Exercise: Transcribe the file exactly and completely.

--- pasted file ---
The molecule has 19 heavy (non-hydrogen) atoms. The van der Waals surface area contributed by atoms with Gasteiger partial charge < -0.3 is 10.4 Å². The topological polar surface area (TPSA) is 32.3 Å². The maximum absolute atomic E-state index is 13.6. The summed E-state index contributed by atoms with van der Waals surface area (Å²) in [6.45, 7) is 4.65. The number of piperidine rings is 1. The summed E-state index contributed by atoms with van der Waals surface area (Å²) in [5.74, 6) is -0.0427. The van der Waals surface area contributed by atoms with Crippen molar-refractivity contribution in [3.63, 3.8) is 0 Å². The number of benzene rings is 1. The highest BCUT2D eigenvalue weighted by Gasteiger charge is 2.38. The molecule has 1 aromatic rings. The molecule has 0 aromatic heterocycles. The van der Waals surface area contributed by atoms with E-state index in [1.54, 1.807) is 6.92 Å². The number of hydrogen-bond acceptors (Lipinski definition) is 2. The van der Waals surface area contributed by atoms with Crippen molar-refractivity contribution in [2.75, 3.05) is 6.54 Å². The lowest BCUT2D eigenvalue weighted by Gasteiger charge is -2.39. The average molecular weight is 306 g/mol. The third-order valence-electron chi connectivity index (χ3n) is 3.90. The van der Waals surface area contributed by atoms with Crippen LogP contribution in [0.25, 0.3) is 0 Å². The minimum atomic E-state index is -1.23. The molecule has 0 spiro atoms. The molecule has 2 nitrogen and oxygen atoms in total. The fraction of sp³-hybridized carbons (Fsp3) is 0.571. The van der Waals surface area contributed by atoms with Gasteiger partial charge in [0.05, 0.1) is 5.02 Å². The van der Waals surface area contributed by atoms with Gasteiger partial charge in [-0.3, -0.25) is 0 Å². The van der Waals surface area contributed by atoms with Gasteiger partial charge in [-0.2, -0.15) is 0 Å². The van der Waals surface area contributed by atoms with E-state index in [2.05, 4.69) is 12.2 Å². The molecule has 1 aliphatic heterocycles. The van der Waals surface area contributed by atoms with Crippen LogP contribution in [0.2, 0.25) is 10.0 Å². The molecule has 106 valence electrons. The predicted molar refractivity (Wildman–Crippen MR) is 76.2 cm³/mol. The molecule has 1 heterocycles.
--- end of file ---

The molecule has 19 heavy (non-hydrogen) atoms. The van der Waals surface area contributed by atoms with Gasteiger partial charge < -0.3 is 10.4 Å². The topological polar surface area (TPSA) is 32.3 Å². The maximum absolute atomic E-state index is 13.6. The summed E-state index contributed by atoms with van der Waals surface area (Å²) in [6.45, 7) is 4.65. The number of piperidine rings is 1. The summed E-state index contributed by atoms with van der Waals surface area (Å²) in [5.74, 6) is -0.0427. The van der Waals surface area contributed by atoms with Crippen molar-refractivity contribution in [3.63, 3.8) is 0 Å². The number of benzene rings is 1. The highest BCUT2D eigenvalue weighted by Gasteiger charge is 2.38. The molecule has 1 aromatic rings. The molecule has 0 aromatic heterocycles. The van der Waals surface area contributed by atoms with E-state index in [1.54, 1.807) is 6.92 Å². The number of hydrogen-bond acceptors (Lipinski definition) is 2. The van der Waals surface area contributed by atoms with Crippen molar-refractivity contribution in [2.75, 3.05) is 6.54 Å². The lowest BCUT2D eigenvalue weighted by Gasteiger charge is -2.39. The average molecular weight is 306 g/mol. The third-order valence-electron chi connectivity index (χ3n) is 3.90. The van der Waals surface area contributed by atoms with Crippen LogP contribution in [0.25, 0.3) is 0 Å². The minimum atomic E-state index is -1.23. The molecule has 0 spiro atoms. The molecule has 2 nitrogen and oxygen atoms in total. The fraction of sp³-hybridized carbons (Fsp3) is 0.571. The van der Waals surface area contributed by atoms with Gasteiger partial charge in [0.05, 0.1) is 5.02 Å². The van der Waals surface area contributed by atoms with Gasteiger partial charge in [-0.3, -0.25) is 0 Å². The van der Waals surface area contributed by atoms with Gasteiger partial charge in [-0.2, -0.15) is 0 Å². The van der Waals surface area contributed by atoms with E-state index in [2.05, 4.69) is 12.2 Å². The molecule has 1 aliphatic heterocycles. The van der Waals surface area contributed by atoms with Crippen LogP contribution in [0.2, 0.25) is 10.0 Å². The molecule has 106 valence electrons. The predicted molar refractivity (Wildman–Crippen MR) is 76.2 cm³/mol. The molecule has 1 heterocycles.